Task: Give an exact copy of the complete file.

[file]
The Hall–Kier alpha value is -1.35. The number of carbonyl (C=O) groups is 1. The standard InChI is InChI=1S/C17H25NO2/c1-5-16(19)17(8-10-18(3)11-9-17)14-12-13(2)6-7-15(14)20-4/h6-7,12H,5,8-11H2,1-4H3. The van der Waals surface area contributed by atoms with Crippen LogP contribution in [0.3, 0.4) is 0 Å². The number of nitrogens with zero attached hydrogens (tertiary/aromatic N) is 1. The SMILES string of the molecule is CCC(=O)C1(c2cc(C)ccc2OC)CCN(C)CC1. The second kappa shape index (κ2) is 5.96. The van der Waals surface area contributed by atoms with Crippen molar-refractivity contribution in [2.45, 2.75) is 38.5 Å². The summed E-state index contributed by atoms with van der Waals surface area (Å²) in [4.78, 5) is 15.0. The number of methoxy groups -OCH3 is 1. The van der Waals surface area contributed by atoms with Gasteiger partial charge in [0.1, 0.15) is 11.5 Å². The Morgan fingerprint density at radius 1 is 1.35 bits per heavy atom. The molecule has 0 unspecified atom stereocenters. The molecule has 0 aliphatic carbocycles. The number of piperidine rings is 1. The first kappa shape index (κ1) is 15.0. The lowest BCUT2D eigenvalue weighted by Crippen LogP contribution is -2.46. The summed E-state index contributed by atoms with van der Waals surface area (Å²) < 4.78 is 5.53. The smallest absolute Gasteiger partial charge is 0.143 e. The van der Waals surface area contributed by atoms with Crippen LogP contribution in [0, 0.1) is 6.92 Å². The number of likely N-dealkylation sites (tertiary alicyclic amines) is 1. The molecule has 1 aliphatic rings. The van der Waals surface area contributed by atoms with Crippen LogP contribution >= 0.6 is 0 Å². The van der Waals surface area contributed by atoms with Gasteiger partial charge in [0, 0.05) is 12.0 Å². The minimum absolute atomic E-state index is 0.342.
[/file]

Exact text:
The Hall–Kier alpha value is -1.35. The number of carbonyl (C=O) groups is 1. The standard InChI is InChI=1S/C17H25NO2/c1-5-16(19)17(8-10-18(3)11-9-17)14-12-13(2)6-7-15(14)20-4/h6-7,12H,5,8-11H2,1-4H3. The van der Waals surface area contributed by atoms with Crippen LogP contribution in [0.3, 0.4) is 0 Å². The number of nitrogens with zero attached hydrogens (tertiary/aromatic N) is 1. The SMILES string of the molecule is CCC(=O)C1(c2cc(C)ccc2OC)CCN(C)CC1. The second kappa shape index (κ2) is 5.96. The van der Waals surface area contributed by atoms with Crippen molar-refractivity contribution in [2.45, 2.75) is 38.5 Å². The summed E-state index contributed by atoms with van der Waals surface area (Å²) in [4.78, 5) is 15.0. The number of methoxy groups -OCH3 is 1. The van der Waals surface area contributed by atoms with Gasteiger partial charge in [0.1, 0.15) is 11.5 Å². The Morgan fingerprint density at radius 1 is 1.35 bits per heavy atom. The molecule has 0 unspecified atom stereocenters. The molecule has 0 aliphatic carbocycles. The number of piperidine rings is 1. The first kappa shape index (κ1) is 15.0. The lowest BCUT2D eigenvalue weighted by Crippen LogP contribution is -2.46. The summed E-state index contributed by atoms with van der Waals surface area (Å²) < 4.78 is 5.53. The smallest absolute Gasteiger partial charge is 0.143 e. The van der Waals surface area contributed by atoms with Crippen LogP contribution in [0, 0.1) is 6.92 Å². The number of likely N-dealkylation sites (tertiary alicyclic amines) is 1. The molecule has 1 aliphatic rings. The van der Waals surface area contributed by atoms with Crippen LogP contribution >= 0.6 is 0 Å². The van der Waals surface area contributed by atoms with Gasteiger partial charge in [0, 0.05) is 12.0 Å². The minimum absolute atomic E-state index is 0.342.